I ran into a friend last weekend who doubles as a college basketball enthusiast, and he wanted to know about Marquette. I admitted I hadn’t been as on the beat in recent months as I would have liked, as the summer of Carmelo Anthony had taken up most of my time in Chicago and my free time was spent updating the latest on Doug McDermott, Nikola Mirotic and some guy named LeBron. But with free agency nearly behind us and football season on the horizon, it’s time to focus on Marquette. It’s been more than a month since my last post, but it’s time to get back into the swing of things. We’ve flipped on the Paint Touches switch. Whether that makes you glad or sad, it’s coming.
So, here’s what I told my friend: Steve Wojciechowski is 1-0.
When Wojciechowski stood in front of members of the media and a few hundred Marquette fans and accepted the role as head men’s basketball coach, there was trouble brewing in the locker room. Steve Taylor was speaking with different schools about a transfer, essentially with his bags packed and locker empty. Jajuan Johnson, who had picked Marquette after a late surge from Isaac Chew on the recruiting front, watched that same assistant follow Buzz Williams to Blacksburg in a matter of days. An entire recruiting class had opted out of their respective commitments and Wojciechowski was staring at the smallest roster in the Big East that had just lost its top two players, best interior defender and only real outside threat.
Williams had his reasons for leaving Milwaukee, and the returning roster and potential upheaval didn’t make it any easier to consider staying. A 17-win season with as many postseason victories as DePaul gave every player, from Derrick Wilson to Duane Wilson, reason to leave. Wojciechowski was a stellar hire to the outside world — Coach K’s right-hand man the last decade, who had the likes of Kobe Bryant and Marquette alum Dwyane Wade on speed dial, was a major splash in the coaching circle — but to a bunch of 20- and 21-year-old kids, he was a new face with no head-coaching experience who publicly was Marquette’s second choice after the #DoneDeal debacle (and, yes, they paid as much attention to the search as you did; for 5 hours Derrick Wilson believed his head coach was Shaka Smart).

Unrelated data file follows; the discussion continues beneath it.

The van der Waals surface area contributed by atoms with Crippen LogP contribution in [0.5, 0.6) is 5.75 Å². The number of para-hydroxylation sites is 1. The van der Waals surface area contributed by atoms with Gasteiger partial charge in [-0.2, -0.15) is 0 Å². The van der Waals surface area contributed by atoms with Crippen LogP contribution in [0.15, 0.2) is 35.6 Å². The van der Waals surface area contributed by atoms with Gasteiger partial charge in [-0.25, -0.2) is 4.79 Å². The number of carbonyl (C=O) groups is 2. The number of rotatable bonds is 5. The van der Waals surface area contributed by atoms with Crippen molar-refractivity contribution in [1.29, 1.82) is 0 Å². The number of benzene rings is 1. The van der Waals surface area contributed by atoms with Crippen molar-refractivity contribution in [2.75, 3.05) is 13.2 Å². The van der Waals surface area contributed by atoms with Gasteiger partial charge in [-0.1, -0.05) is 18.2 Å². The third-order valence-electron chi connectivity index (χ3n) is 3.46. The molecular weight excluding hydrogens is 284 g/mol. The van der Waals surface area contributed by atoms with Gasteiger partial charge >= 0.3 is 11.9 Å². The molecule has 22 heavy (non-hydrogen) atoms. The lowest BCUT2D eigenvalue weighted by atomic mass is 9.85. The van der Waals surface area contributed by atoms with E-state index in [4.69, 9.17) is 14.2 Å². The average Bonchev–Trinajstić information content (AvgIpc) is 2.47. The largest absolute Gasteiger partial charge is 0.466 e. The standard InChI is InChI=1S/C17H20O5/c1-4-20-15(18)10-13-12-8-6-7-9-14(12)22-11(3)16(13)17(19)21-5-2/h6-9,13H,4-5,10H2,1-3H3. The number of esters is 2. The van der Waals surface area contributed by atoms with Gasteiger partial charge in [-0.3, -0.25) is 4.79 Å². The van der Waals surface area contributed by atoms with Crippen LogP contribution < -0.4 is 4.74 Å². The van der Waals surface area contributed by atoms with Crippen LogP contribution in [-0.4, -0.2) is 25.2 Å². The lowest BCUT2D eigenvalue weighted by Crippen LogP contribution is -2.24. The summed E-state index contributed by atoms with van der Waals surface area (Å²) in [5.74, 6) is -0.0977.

But Wojciechowski did something that went unnoticed by many. The first time he walked into the Marquette locker room, with nine young men confused about their futures standing inside it, he gave each player a hug. He told them how excited he was to work with them and turn a shit-show of a season, the program’s worst in more than a decade, around.
“My priority is to work on the relationships that they have here. I want the players to trust me,” he said at his introductory press conference. “And I think trust is built by telling the truth and doing your best every day. And that was my promise to them: that I will always tell them the truth, that they will get my best every day. And the deal is I will expect them to give me their best. And if we can do that one simple thing, then some really special things can happen for all of us.”